Let bindings are in effect only in the block of code in which they occur. This is exactly what you're used to from nearly any modern programming language. For example:
let x=42 in (* y is not meaningful here *) x + (let y="3110" in (* y is meaningful here *) int_of_string y)
The scope of a variable is where its name is meaningful. Variable
is in scope only inside of the
let expression that binds it above.
It's possible to have overlapping bindings of the same name. For example:
let x = 5 in ((let x = 6 in x) + x)
But this is darn confusing, and for that reason, it is strongly discouraged style—much like ambiguous pronouns are discouraged in natural language. Nonetheless, let's consider what that code means.
To what value does that code evaluate? The answer comes down to how
is replaced by a value each time it occurs. Here are a few possibilities
for such substitution:
(* possibility 1 *) let x = 5 in ((let x = 6 in 6) + 5) (* possibility 2 *) let x = 5 in ((let x = 6 in 5) + 5) (* possibility 3 *) let x = 5 in ((let x = 6 in 6) + 6)
The first one is what nearly any reasonable language would do. And most likely it's what you would guess But, why?
The answer is something we'll call the Principle of Name Irrelevance: the name of a variable shouldn't intrinsically matter. You're used to this from math. For example, the following two functions are the same: \[ f(x) = x^2 \\ f(y) = y^2 \] It doesn't intrinsically matter whether we call the argument to the function \(x\) or \(y\); either way, it's still the squaring function. Therefore, in programs, these two functions should be identical:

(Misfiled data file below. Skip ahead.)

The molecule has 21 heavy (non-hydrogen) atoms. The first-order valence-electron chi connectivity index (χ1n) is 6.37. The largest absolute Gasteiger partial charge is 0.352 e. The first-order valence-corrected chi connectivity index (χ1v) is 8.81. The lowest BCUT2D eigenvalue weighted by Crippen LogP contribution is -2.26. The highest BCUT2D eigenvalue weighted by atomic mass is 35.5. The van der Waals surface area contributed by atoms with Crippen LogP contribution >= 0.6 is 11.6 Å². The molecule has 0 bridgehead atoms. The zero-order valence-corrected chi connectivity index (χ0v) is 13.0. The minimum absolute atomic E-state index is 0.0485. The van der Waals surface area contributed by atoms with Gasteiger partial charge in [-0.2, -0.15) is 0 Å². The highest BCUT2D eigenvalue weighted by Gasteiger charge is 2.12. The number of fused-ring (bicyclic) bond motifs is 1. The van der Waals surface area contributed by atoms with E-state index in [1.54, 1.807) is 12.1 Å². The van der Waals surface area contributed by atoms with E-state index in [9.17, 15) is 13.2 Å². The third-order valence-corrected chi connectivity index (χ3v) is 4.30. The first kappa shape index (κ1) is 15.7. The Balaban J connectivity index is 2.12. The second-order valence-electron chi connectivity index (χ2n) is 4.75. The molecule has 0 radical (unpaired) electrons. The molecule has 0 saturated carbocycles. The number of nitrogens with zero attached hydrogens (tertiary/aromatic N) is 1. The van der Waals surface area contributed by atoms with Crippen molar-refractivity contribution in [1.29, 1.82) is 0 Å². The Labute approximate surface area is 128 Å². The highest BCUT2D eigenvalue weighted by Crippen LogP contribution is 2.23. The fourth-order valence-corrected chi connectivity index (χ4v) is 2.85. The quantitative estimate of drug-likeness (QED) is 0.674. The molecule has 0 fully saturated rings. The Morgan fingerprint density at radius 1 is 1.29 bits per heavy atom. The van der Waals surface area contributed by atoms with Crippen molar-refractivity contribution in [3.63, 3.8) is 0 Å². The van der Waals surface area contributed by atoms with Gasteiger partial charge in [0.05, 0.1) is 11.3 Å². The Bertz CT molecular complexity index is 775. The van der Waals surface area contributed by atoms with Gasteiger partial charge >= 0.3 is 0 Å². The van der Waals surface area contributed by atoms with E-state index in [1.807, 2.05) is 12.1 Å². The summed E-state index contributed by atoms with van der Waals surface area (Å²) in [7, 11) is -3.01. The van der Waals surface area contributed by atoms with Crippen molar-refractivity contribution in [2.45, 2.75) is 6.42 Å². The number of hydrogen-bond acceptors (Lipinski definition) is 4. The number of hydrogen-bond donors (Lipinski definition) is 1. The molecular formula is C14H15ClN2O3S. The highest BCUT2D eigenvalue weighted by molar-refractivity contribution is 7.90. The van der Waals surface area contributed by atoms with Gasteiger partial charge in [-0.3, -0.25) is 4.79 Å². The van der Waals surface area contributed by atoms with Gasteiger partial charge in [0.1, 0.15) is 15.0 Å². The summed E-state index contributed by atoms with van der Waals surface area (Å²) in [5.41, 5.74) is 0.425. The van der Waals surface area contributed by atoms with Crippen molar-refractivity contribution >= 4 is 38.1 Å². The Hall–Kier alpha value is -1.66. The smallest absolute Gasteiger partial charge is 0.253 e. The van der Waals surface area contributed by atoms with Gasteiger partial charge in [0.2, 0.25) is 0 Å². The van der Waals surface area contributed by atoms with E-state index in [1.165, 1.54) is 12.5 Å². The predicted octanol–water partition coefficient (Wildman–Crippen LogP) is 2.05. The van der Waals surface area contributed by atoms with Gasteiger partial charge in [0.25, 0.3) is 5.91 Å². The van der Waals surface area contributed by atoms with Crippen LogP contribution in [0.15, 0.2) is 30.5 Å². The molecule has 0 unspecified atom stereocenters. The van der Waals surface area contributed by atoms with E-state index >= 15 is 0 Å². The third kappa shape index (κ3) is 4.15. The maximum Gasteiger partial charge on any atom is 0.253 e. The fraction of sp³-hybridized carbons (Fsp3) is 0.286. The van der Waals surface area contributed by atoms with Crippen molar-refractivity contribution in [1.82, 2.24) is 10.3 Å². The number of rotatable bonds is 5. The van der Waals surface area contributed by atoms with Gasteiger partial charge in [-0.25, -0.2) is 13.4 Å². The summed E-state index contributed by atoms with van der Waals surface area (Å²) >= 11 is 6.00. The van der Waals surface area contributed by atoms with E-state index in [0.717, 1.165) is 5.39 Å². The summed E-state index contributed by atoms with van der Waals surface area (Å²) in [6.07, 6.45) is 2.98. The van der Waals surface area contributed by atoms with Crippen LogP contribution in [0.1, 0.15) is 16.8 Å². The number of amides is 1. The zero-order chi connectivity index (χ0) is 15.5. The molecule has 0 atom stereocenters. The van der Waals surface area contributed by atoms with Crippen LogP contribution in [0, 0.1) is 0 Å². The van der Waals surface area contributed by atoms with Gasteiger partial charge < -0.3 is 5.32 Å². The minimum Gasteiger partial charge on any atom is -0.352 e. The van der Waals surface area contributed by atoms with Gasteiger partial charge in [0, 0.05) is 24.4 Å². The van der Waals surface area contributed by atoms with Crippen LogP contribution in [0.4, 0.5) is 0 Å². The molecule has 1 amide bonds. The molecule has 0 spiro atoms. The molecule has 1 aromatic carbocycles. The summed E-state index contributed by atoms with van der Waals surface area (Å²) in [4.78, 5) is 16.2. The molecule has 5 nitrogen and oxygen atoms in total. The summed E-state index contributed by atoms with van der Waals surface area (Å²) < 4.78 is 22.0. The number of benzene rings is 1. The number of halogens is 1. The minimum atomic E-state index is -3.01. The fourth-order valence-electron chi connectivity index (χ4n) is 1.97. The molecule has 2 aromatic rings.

let f x = x*x let f y = y*y
This principle is more commonly known as alpha equivalence: the two functions are equivalent up to renaming of variables, which is also called alpha conversion, for historical reasons that are unimportant here.
According to the Principle of Name Irrelevance, these two expressions should be identical:
let x = 6 in x let y = 6 in y
Therefore the following two expressions, which have the above expressions embedded in them, should also be identical:
let x = 5 in (let x = 6 in x) + x let x = 5 in (let y = 6 in y) + x
But for those to be identical, we must choose possibility 1 from the three possibilities above. It is the only one that makes the name of the variable be irrelevant.
There is term commonly used for this phenomenon: a new binding of a variable shadows any old binding of the variable name. Metaphorically, it's as if the new binding temporarily casts a shadow over the old binding. But eventually the old binding could reappear as the shadow recedes.
Shadowing is not mutable assignment. For example, both the following expressions evaluate to 11:
let x = 5 in ((let x = 6 in x) + x) let x = 5 in (x + (let x = 6 in x))
Likewise, the following utop transcript is not mutable assignment, though at first it could seem like it is:
# let x = 42;; val x : int = 42 # let x = 22;; val x : int = 22
Recall that every let definition in the toplevel is effectively a nested let expression. So the above is effectively the following:
let x = 42 in let x = 22 in ... (* whatever else is typed in the toplevel *)
The right way to think about this is that the second
let binds an entirely
new variable that just happens to have the same name as the first
Here is another utop transcript that is well worth studying:
# let x=42;; val x : int = 42 # let f y = x+y;; val f : int -> int = <fun> # f 0;; : int = 42 # let x=22;; val x : int = 22 # f 0;; - : int = 42 (* x did not mutate! *)
To summarize, each let definition binds an entirely new variable. If that new variable happens to have the same name as an old variable, the new variable temporarily shadows the old. But the old variable is still around, and its value is immutable: it never, ever changes. So even though let expressions might superficially look like assignment statements from imperative languages, they are actually quite different.